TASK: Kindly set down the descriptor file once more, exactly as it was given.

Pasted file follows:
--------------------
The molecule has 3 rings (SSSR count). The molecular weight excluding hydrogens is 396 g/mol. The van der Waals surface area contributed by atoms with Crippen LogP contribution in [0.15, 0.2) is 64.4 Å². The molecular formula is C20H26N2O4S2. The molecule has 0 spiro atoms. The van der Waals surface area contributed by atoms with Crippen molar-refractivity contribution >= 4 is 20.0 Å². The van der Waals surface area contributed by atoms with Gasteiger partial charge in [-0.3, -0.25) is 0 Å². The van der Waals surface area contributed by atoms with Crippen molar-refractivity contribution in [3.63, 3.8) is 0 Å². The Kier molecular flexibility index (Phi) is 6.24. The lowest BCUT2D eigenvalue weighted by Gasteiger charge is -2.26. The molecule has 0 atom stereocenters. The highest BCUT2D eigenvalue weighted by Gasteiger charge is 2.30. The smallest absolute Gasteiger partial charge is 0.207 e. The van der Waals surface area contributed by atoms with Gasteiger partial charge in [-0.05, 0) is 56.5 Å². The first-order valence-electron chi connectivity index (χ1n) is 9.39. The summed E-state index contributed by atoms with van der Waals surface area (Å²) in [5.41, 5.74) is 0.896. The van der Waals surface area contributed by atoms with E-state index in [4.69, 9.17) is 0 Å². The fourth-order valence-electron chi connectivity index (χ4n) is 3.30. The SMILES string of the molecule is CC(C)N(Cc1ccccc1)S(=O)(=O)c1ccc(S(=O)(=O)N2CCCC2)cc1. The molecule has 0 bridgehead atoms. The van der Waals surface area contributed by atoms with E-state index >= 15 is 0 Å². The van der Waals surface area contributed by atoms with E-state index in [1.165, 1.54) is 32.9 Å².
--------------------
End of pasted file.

The molecule has 3 rings (SSSR count). The molecular weight excluding hydrogens is 396 g/mol. The van der Waals surface area contributed by atoms with Crippen LogP contribution in [0.15, 0.2) is 64.4 Å². The molecular formula is C20H26N2O4S2. The molecule has 0 spiro atoms. The van der Waals surface area contributed by atoms with Crippen molar-refractivity contribution >= 4 is 20.0 Å². The van der Waals surface area contributed by atoms with Gasteiger partial charge in [-0.3, -0.25) is 0 Å². The van der Waals surface area contributed by atoms with Crippen molar-refractivity contribution in [3.63, 3.8) is 0 Å². The Kier molecular flexibility index (Phi) is 6.24. The lowest BCUT2D eigenvalue weighted by Gasteiger charge is -2.26. The molecule has 0 atom stereocenters. The highest BCUT2D eigenvalue weighted by Gasteiger charge is 2.30. The smallest absolute Gasteiger partial charge is 0.207 e. The van der Waals surface area contributed by atoms with Gasteiger partial charge in [-0.05, 0) is 56.5 Å². The first-order valence-electron chi connectivity index (χ1n) is 9.39. The summed E-state index contributed by atoms with van der Waals surface area (Å²) in [5.41, 5.74) is 0.896. The van der Waals surface area contributed by atoms with E-state index in [4.69, 9.17) is 0 Å². The fourth-order valence-electron chi connectivity index (χ4n) is 3.30. The SMILES string of the molecule is CC(C)N(Cc1ccccc1)S(=O)(=O)c1ccc(S(=O)(=O)N2CCCC2)cc1. The molecule has 0 bridgehead atoms. The van der Waals surface area contributed by atoms with E-state index >= 15 is 0 Å². The van der Waals surface area contributed by atoms with E-state index in [1.165, 1.54) is 32.9 Å².